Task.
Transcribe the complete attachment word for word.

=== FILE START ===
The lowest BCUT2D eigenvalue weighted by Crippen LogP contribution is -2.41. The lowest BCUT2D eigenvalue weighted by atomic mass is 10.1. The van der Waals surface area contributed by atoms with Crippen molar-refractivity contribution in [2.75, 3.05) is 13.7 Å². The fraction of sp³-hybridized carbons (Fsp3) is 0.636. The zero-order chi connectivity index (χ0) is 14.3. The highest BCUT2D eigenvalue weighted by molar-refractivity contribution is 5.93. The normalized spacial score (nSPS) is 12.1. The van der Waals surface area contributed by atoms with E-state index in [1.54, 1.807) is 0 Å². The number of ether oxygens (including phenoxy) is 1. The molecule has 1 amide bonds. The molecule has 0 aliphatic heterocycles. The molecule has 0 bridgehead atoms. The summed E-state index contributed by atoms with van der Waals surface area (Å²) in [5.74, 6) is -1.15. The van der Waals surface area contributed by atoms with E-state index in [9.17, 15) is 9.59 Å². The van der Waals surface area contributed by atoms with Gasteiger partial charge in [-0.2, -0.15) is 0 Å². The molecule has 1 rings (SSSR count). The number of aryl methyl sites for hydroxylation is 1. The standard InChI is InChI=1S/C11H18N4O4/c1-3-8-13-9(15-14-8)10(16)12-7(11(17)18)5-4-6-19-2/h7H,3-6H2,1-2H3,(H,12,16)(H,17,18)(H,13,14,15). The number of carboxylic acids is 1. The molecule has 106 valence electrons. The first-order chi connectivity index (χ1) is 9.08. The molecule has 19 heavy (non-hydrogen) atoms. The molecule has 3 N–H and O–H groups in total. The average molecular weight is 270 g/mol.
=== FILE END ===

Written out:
The lowest BCUT2D eigenvalue weighted by Crippen LogP contribution is -2.41. The lowest BCUT2D eigenvalue weighted by atomic mass is 10.1. The van der Waals surface area contributed by atoms with Crippen molar-refractivity contribution in [2.75, 3.05) is 13.7 Å². The fraction of sp³-hybridized carbons (Fsp3) is 0.636. The zero-order chi connectivity index (χ0) is 14.3. The highest BCUT2D eigenvalue weighted by molar-refractivity contribution is 5.93. The normalized spacial score (nSPS) is 12.1. The van der Waals surface area contributed by atoms with E-state index in [1.54, 1.807) is 0 Å². The number of ether oxygens (including phenoxy) is 1. The molecule has 1 amide bonds. The molecule has 0 aliphatic heterocycles. The molecule has 0 bridgehead atoms. The summed E-state index contributed by atoms with van der Waals surface area (Å²) in [5.74, 6) is -1.15. The van der Waals surface area contributed by atoms with E-state index in [9.17, 15) is 9.59 Å². The van der Waals surface area contributed by atoms with Gasteiger partial charge in [-0.2, -0.15) is 0 Å². The molecule has 1 rings (SSSR count). The number of aryl methyl sites for hydroxylation is 1. The standard InChI is InChI=1S/C11H18N4O4/c1-3-8-13-9(15-14-8)10(16)12-7(11(17)18)5-4-6-19-2/h7H,3-6H2,1-2H3,(H,12,16)(H,17,18)(H,13,14,15). The number of carboxylic acids is 1. The molecule has 106 valence electrons. The first-order chi connectivity index (χ1) is 9.08. The molecule has 19 heavy (non-hydrogen) atoms. The molecule has 3 N–H and O–H groups in total. The average molecular weight is 270 g/mol.